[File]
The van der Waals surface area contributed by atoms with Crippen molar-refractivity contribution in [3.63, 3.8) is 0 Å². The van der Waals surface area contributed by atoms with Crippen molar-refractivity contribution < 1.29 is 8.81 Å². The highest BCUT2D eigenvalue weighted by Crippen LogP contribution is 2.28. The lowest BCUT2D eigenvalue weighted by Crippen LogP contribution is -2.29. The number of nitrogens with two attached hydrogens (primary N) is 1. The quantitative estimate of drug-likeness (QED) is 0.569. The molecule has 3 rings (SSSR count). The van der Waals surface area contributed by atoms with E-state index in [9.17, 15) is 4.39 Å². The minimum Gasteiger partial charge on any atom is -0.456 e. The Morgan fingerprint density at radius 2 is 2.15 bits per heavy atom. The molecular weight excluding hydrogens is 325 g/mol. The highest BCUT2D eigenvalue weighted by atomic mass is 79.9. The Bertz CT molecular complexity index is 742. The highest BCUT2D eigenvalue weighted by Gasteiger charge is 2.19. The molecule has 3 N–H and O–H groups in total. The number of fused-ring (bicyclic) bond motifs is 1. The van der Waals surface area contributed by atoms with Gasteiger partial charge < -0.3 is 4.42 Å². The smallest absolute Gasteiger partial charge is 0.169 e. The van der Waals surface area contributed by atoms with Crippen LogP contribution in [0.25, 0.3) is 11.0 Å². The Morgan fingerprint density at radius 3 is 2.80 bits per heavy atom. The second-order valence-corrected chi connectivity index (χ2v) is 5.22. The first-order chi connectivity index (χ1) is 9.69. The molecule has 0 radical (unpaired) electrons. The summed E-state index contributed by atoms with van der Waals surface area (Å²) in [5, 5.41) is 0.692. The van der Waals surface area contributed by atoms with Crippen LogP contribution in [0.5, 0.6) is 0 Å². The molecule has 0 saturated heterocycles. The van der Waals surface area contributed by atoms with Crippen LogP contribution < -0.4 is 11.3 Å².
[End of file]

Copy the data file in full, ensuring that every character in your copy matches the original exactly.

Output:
The van der Waals surface area contributed by atoms with Crippen molar-refractivity contribution in [3.63, 3.8) is 0 Å². The van der Waals surface area contributed by atoms with Crippen molar-refractivity contribution < 1.29 is 8.81 Å². The highest BCUT2D eigenvalue weighted by Crippen LogP contribution is 2.28. The lowest BCUT2D eigenvalue weighted by Crippen LogP contribution is -2.29. The number of nitrogens with two attached hydrogens (primary N) is 1. The quantitative estimate of drug-likeness (QED) is 0.569. The molecule has 3 rings (SSSR count). The van der Waals surface area contributed by atoms with E-state index in [9.17, 15) is 4.39 Å². The minimum Gasteiger partial charge on any atom is -0.456 e. The Morgan fingerprint density at radius 2 is 2.15 bits per heavy atom. The molecular weight excluding hydrogens is 325 g/mol. The highest BCUT2D eigenvalue weighted by atomic mass is 79.9. The Bertz CT molecular complexity index is 742. The highest BCUT2D eigenvalue weighted by Gasteiger charge is 2.19. The molecule has 3 N–H and O–H groups in total. The number of fused-ring (bicyclic) bond motifs is 1. The van der Waals surface area contributed by atoms with Gasteiger partial charge < -0.3 is 4.42 Å². The smallest absolute Gasteiger partial charge is 0.169 e. The van der Waals surface area contributed by atoms with Crippen LogP contribution in [0.25, 0.3) is 11.0 Å². The Morgan fingerprint density at radius 3 is 2.80 bits per heavy atom. The second-order valence-corrected chi connectivity index (χ2v) is 5.22. The first-order chi connectivity index (χ1) is 9.69. The molecule has 0 radical (unpaired) electrons. The summed E-state index contributed by atoms with van der Waals surface area (Å²) in [5, 5.41) is 0.692. The van der Waals surface area contributed by atoms with Crippen LogP contribution in [0.5, 0.6) is 0 Å². The molecule has 0 saturated heterocycles. The van der Waals surface area contributed by atoms with Crippen LogP contribution < -0.4 is 11.3 Å².